I imagine he didn’t expect what he got, though, that net full of fish to the point of breaking. In fact, it’s clear that he didn’t expect what he got. He asked Jesus to go away. There’s nothing quite like expertise, is there? Jesus kept healing people around him, and he was impressed – but not overwhelmed. Jesus could be called the Son of God by evil spirits, and Simon was impressed – but not overwhelmed. Jesus could speak stunning words in his hearing, and Simon was impressed – but not overwhelmed.

Catch fish where a professional fisherman had caught none? Now he was overwhelmed. Amazed and afraid.

Encounters with God’s grace are likely to be overwhelming, amazing, and frightening. It wasn’t just Simon Peter. In our other reading this morning, Isaiah had an overwhelming experience in the Jerusalem Temple and his reaction was a lot like Simon’s – “Woe is me! I am lost!” How about Ezekiel, who was a member of the priesthood and presumably accustomed to the idea of Divine presence. What did he do when he had a vision?

Ezekiel 1:28: “When I saw it, I fell on my face.”

Overwhelmed. Amazed. Afraid.

God is present in, well, all of our lives. In most of those circumstances, we’re accustomed to that overwhelmingness. It no longer amazes or frightens us. Sunrises and sunsets, for example. The depth of space overhead. The reshaping of our island by volcanic processes – I grant you that those frighten us from time to time, but they’re familiar as well, aren’t they? They can and do awe us, but overwhelm us? Not so much.

Until God becomes manifest in the things we know.

As Debie Thomas writes at, “If we’re going to follow [Jesus] at all, we’ll have to do it in the particulars of the lives, communities, cultures, families, and vocations we find ourselves in.  We’ll have to trust that God prizes our intellects, our backgrounds, our educations, and our skills, and that he will bless and multiply the daily stuff of our lives for his purposes.”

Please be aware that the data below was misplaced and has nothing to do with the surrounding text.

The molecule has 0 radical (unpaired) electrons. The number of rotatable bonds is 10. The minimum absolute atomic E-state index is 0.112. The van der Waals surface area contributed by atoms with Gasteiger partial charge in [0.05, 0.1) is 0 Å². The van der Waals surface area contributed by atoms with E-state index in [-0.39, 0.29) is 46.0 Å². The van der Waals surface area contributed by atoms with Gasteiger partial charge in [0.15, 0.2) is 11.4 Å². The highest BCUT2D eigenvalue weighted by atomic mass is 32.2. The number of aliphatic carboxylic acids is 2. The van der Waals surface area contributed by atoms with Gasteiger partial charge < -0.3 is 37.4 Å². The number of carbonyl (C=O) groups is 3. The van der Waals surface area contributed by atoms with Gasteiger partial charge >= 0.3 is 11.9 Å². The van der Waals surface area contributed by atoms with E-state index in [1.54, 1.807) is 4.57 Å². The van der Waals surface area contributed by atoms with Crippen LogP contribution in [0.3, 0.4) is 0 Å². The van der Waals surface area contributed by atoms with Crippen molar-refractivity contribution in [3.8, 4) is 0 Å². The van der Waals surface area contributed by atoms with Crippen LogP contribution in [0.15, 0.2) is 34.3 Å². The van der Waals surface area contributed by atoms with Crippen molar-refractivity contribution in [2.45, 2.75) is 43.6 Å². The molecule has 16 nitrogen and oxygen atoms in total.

That’s likely to frighten and amaze us along the way. It’s like to overwhelm us as it comes along. It will also change the direction of our lives.

That might be a change that’s hard to see from the outside. Simon Peter, his brother Andrew, their partners James and John? They left the boats and the nets when the followed Jesus. One hopes they also did something about that big pile of fish. Most of the writers of the New Testament, the Gospel writers, the apostles: they appear to have made big changes in their working lives. But.

They wrote to people who still farmed and fished, who still built and barbered, who still carried and quarried. They wrote for bakers and tax collectors and weavers and midwives. They wrote for dyers and sailors and servants and people held in slavery. They wrote for people whose lives seemed little different from the outside, but people whose spirits had transformed on the inside.

Your call in this day might be to lay aside the equivalent of the fishing net. But it also might be to change how you employ that net, or how the fruits of your labor are employed. Your call this day might be stride off into a new profession, or it might be to pack up those fish for others to eat. Your call this day might be into the unknown, or it might be firmly within what you have known, or at least thought you’d known, until that moment came when:

God became manifest, and you were overwhelmed, amazed, and just a little afraid. And in that moment, you pledged to follow Jesus.


Watch the Recorded Sermon

Are there differences between the prepared sermon and the delivered sermon? Not to spoil the ending, but… Yes. There are.

The image is The Calling of the Apostles Peter and Andrew by Lorenzo Veneziano (ca. 1370) – Web Gallery of Art:   Image  Info about artwork, Public Domain,

Categories Sermons | Tags: , | Posted on February 6, 2022